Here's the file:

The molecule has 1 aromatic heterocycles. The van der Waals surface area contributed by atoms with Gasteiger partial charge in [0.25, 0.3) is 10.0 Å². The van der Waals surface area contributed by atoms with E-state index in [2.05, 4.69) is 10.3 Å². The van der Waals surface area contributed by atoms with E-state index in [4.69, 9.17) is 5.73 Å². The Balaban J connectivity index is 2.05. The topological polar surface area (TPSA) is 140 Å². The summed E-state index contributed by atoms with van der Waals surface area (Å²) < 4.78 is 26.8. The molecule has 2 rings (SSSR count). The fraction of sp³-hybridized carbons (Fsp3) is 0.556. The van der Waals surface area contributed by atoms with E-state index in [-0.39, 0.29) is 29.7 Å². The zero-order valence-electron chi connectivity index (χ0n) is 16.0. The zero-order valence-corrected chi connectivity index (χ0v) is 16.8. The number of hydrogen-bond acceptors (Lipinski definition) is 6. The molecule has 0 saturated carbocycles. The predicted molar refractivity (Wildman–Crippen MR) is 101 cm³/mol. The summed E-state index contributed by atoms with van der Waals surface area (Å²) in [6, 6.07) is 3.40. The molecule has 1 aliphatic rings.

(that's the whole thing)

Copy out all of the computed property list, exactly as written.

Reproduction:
The molecule has 1 aromatic heterocycles. The van der Waals surface area contributed by atoms with Gasteiger partial charge in [0.25, 0.3) is 10.0 Å². The van der Waals surface area contributed by atoms with E-state index in [2.05, 4.69) is 10.3 Å². The van der Waals surface area contributed by atoms with E-state index in [4.69, 9.17) is 5.73 Å². The Balaban J connectivity index is 2.05. The topological polar surface area (TPSA) is 140 Å². The summed E-state index contributed by atoms with van der Waals surface area (Å²) < 4.78 is 26.8. The molecule has 2 rings (SSSR count). The fraction of sp³-hybridized carbons (Fsp3) is 0.556. The van der Waals surface area contributed by atoms with E-state index in [-0.39, 0.29) is 29.7 Å². The zero-order valence-electron chi connectivity index (χ0n) is 16.0. The zero-order valence-corrected chi connectivity index (χ0v) is 16.8. The number of hydrogen-bond acceptors (Lipinski definition) is 6. The molecule has 0 saturated carbocycles. The predicted molar refractivity (Wildman–Crippen MR) is 101 cm³/mol. The summed E-state index contributed by atoms with van der Waals surface area (Å²) in [6, 6.07) is 3.40. The molecule has 1 aliphatic rings.